• 1st May 2010 - By greg


    Packing the boat is always such a huge job, but it’s getting easier with every sea trials adventure. To date, I have packed (and unpacked) WiTHiN a total of 5 times for 5 trips:

    1. Vancouver Island circumnavigation attempt with Jordan Hanssen – this was a total failure, as the drive leg broke after only 4 hours.
    2. Penticton lake trials – this was an attempt to salvage the failed VI trip with Jordan. On our way back to Calgary, Ken was able to fix the broken drive leg after a stop oat Canadian Tire and some extreme drive leg repair work in the car. We stopped off in Penticton and spent 3 days touring successfully around the Penticton area of Okanagan Lake. The first time out from the marina, I hot some pretty nasty weather and to date, after 2 successful ocean trips, I have still not been tossed around as much as I was on OK lake that day. I think it was because of how shallow the water was near the break water at the marina. The waves weren’t big – maybe 4 feet, but they were very compressed. I was in 10 – 15 foot swells near Ucluelet and even during a near- gale, they were not where near as wild as the OK lake waves.
    3. Inside Passage trip – This was a very successful trial with Bryon Howard where we navigated 300 km up the inside passage of Vancouver Island from Nanaimo to Port McNeil. This trip was one of the highlights of my life – we saw killer whales, got caught in killer tidal currents, and just had an amazing journey.
    4. Ucluelet offshore sea trials – I spent 4 days with Clive and my escort boat Theodora touring offshore near Ucluelet, BC on the west coast of Vancouver island. The swell was big, and mixed up flowing down 2 channels. Lots of wild rocks, reefs, sea lions and a nasty pre-gale wind that knocked WiTHiN onto her side and rendered her uncontrollable. When we returned to Calgary, it was decided to build a larger rudder, shift more weight to the stern, and devise a method to shift the weight of the batteries from one side to the other for trim.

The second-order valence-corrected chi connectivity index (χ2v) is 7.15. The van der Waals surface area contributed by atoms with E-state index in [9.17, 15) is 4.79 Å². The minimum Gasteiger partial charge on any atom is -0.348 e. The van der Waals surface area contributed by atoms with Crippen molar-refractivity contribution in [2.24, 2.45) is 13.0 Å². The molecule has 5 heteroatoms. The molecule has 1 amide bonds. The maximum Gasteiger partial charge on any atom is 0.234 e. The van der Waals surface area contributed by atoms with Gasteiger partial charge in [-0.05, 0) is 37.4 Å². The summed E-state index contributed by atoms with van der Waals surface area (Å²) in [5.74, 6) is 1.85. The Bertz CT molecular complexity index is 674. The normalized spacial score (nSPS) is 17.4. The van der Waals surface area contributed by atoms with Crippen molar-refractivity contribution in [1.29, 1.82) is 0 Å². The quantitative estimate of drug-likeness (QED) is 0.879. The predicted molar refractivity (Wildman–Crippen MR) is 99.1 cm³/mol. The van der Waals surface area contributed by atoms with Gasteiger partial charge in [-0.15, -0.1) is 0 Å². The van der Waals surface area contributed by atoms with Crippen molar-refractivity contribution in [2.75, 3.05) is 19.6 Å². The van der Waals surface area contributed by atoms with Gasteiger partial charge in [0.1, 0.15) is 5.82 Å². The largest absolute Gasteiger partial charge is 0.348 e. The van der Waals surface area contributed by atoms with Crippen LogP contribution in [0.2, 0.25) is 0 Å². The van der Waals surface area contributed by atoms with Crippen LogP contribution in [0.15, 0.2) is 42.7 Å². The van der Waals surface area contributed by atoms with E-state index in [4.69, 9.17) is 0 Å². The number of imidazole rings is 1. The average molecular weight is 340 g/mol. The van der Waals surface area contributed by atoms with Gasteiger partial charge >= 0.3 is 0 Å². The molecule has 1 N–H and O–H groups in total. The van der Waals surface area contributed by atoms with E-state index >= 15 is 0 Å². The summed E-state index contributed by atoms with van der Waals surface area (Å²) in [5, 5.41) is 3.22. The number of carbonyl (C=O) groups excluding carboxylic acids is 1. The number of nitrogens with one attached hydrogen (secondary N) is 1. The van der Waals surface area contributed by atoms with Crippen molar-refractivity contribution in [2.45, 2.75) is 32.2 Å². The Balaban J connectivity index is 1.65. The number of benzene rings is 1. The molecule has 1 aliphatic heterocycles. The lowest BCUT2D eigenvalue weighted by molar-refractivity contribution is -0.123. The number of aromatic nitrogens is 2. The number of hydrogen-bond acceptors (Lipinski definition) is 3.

5. Okanagan lake trials training trip – which I am about to embark on tomorrow (Sunday). Watch the live Greg Tracker tracking map and stay tuned for updates via this blog, and the Facebook page. The objective of this trip is to spend 4 days touring OK lake – not getting out of the boat, and trying to simulate 4 straight days of ocean crossing – pedalling long days, sleeping on board, cooking, etc..


    After the OK lake training trip,  I want to get WiTHiN onto a local lake during a wind storm. It gets VERY windy here in Calgary, so I shouldn’t have to wait too long. I am scheduled to crew an offshore sailing race from Victoria, BC at the end of May. And, I will head out to Ucluelet 2 weeks prior to my July 1 departure for acclimating offshore day – trips. I really wish I could do more offshore trials, but being so close to land, and reefs is dangerous. And finding a safety escort for each trip is difficult. A couple of weeks before my Hawaii departure should be ok for short day trips offshore into the swell to get acclimated for sea sickness. Plus, the weather calms down quite a bit in the summer months. During the Spring, winter and fall, the ‘Graveyard of the Pacific” as that area is known, gets an average of a gale or storm per week!

    Below are some photos of the new battery mover, the new rudder and other small additions to WiTHiN. I’m really looking forward to OK lake – 14 to 16 hours of pedaling per day for 4 days is MY KIND OF FUN!!!

  • 2 Comments to “Ready for the OK lake trip”

    • Bruce Bolster on May 1, 2010

      Hi Greg:

      You planning to put some copper antifouling paint below the waterline before you head offshore? A coat of VC17 would give you good hydrodynamics and keep the crittters off the hull.

    • Peter Raymond on May 3, 2010


      Wow, I’m sure your trip will be much more than long enough. If you don’t have ant-fouling paint, you need it. You probably have this covered though, since we didn’t hear of any problems on any of your ocean trials.

      “In some places, hull fouling occurs so quickly that boats can only be left in the water a couple of days before noticeable (and difficult to remove) growth can occur, while in other places boats can be left longer without bottom paint. While it is safe almost anywhere to leave a boat in the water for a night or two without bottom painting it, it is best to ask other boaters in your area about the common boat bottom fouling threats and how quickly they occur. “

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